Of course, it would not be a Kenny Anthony speech that did not feature, in measures great or small, what in Saint Lucia we refer to as Tim-Tim. Why spoil with inconvenient truths a tax-funded dinner largely for the party faithful, when there were so many stories with happy endings to be told with the straightest of faces? The last time our prime minister communicated with us via the governor general’s mouth, it was to reveal to us our natural ability to withstand all manner of hardship, to predict the imminent return of lucrative tourism, and to remind us to be proud of our umbilical connection to Helen of Troy! This time around, at the Barbados Hilton Resort, this was how our prime minister began his scripted oration on Regional Integration, Myth or Reality?: “Antillia, ladies and gentlemen, was known during 15th century Iberia, that is Spain and Portugal, as a mythical land far across the Atlantic.
When indeed it was realized that this archipelago and land were real, it was a suitable term granted to our islands: the Antilles.” I’ve asked the question before: Who the heck concocts the gibberish that our prime minister appears to take pride in reading aloud, whether his audience be don’t-give-a-damn, ah dun dead arreddy crapulous Brucevilleans or fellow UWI intellectuals? Was our prime minister on his latest outing telling the oh-so-clever Bajans we would not be around today if not for 15th century fantasy mongers? It ain’t what you say, folks, it’s how you say it or write that so often leaves listeners and readers discombobulated. (In any event, dear information-starved reader, try researching for your own edification Iberia and Antillia!) Quite intriguing was the prime minister’s follow-up paragraph that seemed totally disconnected from his opening salvo: “Since then and throughout our history we have been faced with division. However, as migrants to these lands, we persisted, beyond the derision of our Creole estates. And despite it all, we inherited, in some measure from colonial powers some sense that we should be integrated, united.”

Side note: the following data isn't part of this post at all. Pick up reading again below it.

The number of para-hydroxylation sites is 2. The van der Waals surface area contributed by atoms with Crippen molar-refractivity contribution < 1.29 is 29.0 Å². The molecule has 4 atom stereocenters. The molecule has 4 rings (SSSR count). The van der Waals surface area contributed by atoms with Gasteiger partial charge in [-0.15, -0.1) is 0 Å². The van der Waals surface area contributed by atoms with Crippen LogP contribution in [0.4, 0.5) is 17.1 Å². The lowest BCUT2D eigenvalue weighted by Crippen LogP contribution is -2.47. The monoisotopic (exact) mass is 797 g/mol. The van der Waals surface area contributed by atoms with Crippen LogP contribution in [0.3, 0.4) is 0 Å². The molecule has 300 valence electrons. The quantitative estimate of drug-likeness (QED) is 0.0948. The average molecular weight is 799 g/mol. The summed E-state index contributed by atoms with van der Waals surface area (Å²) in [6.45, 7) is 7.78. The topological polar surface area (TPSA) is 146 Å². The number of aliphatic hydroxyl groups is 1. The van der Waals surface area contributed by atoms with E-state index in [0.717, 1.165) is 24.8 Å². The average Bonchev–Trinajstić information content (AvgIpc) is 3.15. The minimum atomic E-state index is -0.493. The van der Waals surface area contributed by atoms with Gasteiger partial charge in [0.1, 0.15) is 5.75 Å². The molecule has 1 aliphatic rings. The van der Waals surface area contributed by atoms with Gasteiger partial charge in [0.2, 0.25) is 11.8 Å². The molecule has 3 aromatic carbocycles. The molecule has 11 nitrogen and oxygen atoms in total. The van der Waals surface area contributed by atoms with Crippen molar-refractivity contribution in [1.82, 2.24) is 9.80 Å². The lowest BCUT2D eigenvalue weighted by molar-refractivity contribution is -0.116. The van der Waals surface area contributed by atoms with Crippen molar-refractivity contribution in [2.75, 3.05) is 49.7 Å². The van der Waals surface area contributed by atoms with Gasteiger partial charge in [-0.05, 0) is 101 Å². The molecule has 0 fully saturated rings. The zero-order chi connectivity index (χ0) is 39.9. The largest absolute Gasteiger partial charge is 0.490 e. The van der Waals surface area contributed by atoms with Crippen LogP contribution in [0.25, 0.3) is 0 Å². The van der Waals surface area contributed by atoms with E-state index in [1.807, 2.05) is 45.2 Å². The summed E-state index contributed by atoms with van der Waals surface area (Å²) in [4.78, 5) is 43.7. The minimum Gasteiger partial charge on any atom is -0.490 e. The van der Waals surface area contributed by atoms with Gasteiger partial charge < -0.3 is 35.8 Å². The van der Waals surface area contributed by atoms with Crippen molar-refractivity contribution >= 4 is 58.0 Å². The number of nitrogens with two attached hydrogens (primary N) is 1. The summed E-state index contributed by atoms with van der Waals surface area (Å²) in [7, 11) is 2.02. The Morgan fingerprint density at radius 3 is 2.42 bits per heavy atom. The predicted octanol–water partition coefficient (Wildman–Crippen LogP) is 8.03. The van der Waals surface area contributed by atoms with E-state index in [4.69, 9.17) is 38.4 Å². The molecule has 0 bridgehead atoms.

Does derision mean something other than jeering laughter? Can “Creole estates” laugh? Or was that another typo placed on the Internet by the administration’s image makers to advertise to the world the celebrated intellect of our HOG and his best-brains assistants? As I say, I am reading all of this from the published speech, punctuation and all! Caricom is mentioned for the first time in the third paragraph of the prime minister’s address: “This process of integration is now a mature one. [Which process?] Cultural institutions like the West Indies cricket team similar to your own organization the Barbados Chamber of Commerce and Industry, came about in the 19th century. We formed our own regional university over 60 years ago. Caricom will next year clock two decades since Chaguaramas . . .”